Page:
Published daily by the Lowy Institute

The India-Pakistan corridor of peace

The neighbours have proposed a visa-free corridor but this is not an indication of a renewed friendship.

Sikh pilgrims. (Photo: Fulvio Spada/ Flickr)
Sikh pilgrims. (Photo: Fulvio Spada/ Flickr)

The recent decision by the government of Pakistan and India to build a corridor from Indian Punjab to Kartarpur in Pakistan has raised hopes for the revival of a dialogue between the countries.

The Kartarpur corridor will be built over a 4km stretch and will enable Sikh pilgrims from India to visit the Gurdwara Darbar Sahib in Kartarpur, Pakistan, without a visa. The temple is one of the holiest places of worship known to be the area where the founder of Sikhism, Guru Nanak Dev, spent his last 18 years and formalised Sikhism’s key tenets. 

In the absence of a formal dialogue and willing leadership on both sides, it is often difficult for these initiatives to be sustainable.

The foundation stone for the unique border corridor was laid in India and Pakistan on 26 and 28 November 2018. The initiative has been spearheaded by the Punjab governments on both sides and Pakistan’s new Prime Minister Imran Khan and his former colleague from his cricketing years, Navjot Sidhu, who is minister of local government, tourism, cultural affairs, and museums in Indian Punjab.

While the initiative is a sign of relief and jubilation for the Sikh community after a long struggle by community leaders, it also raises hopes that it could lead to a renewal of dialogue between the two neighbours.

Since the end of a formal dialogue process and particularly since 2014, there has been a steady decline in India-Pakistan relations, manifested in increased cross-border confrontations, a revival of militancy, tensions in Kashmir and frosty diplomatic relations.

The initiation of a visa-free travel corridor is therefore seen as a significant confidence-building measure likely to create a more conducive platform for dialogue. Imran Khan reiterated his message of friendship and the need for India and Pakistan to move forward towards a “civilised relationship” in a speech in Kartarpur. The Indian side was represented by Sidhu and Indian Minister for Food, Harsimrat Kaur Badal, who underscored the symbolic significance of this humanitarian move for Sikhs as well as for broader relations between India and Pakistan.

Any hopes of this leading to a bilateral dialogue were however thwarted soon after.

Indian Foreign Minister Sushma Swaraj announced that India would not participate in the SAARC (South Asian Association for Regional Cooperation) Summit in Islamabad – declining Pakistan’s invitation to Prime Minister Narendra Modi. Swaraj reiterated India’s position that talks and terror activities cannot happen together and made it clear that the progress on the Kartarpur corridor did not imply a restarting of dialogue.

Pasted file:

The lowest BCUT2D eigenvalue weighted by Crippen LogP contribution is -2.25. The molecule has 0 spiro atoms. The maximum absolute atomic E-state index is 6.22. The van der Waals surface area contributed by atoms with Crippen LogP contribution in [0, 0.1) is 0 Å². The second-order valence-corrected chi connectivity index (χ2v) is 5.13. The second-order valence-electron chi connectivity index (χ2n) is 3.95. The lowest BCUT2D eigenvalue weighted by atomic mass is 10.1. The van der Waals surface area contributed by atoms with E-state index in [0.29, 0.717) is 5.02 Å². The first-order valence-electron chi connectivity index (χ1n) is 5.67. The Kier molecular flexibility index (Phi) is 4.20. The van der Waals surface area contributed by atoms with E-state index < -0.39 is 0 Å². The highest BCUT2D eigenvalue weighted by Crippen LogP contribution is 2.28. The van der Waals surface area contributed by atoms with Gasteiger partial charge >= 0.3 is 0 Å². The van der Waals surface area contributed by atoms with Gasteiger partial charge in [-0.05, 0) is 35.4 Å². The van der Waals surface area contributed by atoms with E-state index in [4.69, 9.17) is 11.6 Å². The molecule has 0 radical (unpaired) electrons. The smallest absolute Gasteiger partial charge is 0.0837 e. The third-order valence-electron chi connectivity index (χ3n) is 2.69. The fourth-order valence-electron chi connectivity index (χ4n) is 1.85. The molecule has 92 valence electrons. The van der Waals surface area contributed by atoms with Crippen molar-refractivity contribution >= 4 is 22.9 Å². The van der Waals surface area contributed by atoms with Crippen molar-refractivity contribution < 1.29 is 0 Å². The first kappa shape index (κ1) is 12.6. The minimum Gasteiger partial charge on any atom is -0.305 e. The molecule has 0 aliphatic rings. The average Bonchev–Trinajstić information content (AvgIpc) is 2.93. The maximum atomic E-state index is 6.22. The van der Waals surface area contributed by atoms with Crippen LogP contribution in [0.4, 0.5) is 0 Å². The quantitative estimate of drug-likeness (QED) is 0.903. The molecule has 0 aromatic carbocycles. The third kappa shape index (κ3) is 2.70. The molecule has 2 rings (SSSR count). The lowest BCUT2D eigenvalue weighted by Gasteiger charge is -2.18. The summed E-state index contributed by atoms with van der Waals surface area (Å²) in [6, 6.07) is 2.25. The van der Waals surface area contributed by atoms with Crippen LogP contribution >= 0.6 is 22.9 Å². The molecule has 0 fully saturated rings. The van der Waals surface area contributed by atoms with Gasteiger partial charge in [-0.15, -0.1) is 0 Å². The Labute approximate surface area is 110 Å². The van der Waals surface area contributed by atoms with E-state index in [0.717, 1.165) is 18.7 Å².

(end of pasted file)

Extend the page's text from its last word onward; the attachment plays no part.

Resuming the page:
Setting aside the euphoria, the emphasis on confidence-building measures in the India-Pakistan case is not a new phenomenon.

The 1947 partition led to the violent separation of people from their villages, their places of worship, and their former homes, creating divided families and in turn a constant desire of people to return. Every dialogue attempt between the two nations since then has tried to address this humanitarian concern. It was visible in the 1970s and 1980s when Sikh pilgrims were permitted to visit Pakistan in large numbers. The initiation of a formal dialogue in the early 2000s also created a conducive atmosphere for such developments. The national governments, in collaboration with respective state governments, spearheaded initiatives such as the beginning of bus services, notably between Nankana Sahib (Pakistan) and Amritsar (India) in 2006 and Srinagar (India) and Muzzafarabad (Pakistani Kashmir) in 2005.

Common among these noteworthy initiatives was multi-stakeholder involvement – from common people to community leaders, from civil society to state and national leadership in the two countries. The intentions behind attempts to “make borders irrelevant”, as stated by Manmohan Singh in 2008 and Imran Khan’s reiteration of friendship in 2018, are similar.

Yet, in the absence of a formal dialogue and willing leadership on both sides, it is often difficult for these initiatives to be sustainable.

Further, as in other Indo-Pak proposals, complex political dynamics and unresolved disputes continue to have an impact. Thus, although still operational, the bus services between Nankana Sahib and Amritsar and Srinagar and Muzzafarabad have struggled under the weight of the hostile relationship. Dynamics are complicated further by political struggles within India. Sidhu’s participation in the ceremony at Kartarpur and earlier at Imran Khan’s inauguration as PM has been significantly criticised by his own Congress party, particularly by Captain Amarinder Singh (Punjab Chief Minister) and the vociferous Indian media. His sharing the stage with Pakistani military leaders and pro-Khalistani leaders has not gone down well.

While key political actors in both India and Pakistan stake a claim for the Kartarpur project and Imran Khan is keen to take the dialogue process further, political realities in India are very different.

India is in the midst of crucial state elections and a general election in 2019, which will significantly test the performance of the Modi government. In such an atmosphere, it would not be in Modi’s electoral interests to enter serious negotiations with Pakistan. The ascendance of the Hindu nationalist narrative, which has become more pronounced since 2014, also suggests that the electoral imperative for Modi is Pakistan-bashing rather than dialogue.

So, even though the proposed Kartarpur corridor offers “infinite possibilities”, as envisioned by Sidhu, it will be a while before any substantive progress is visible in India-Pakistan relations.

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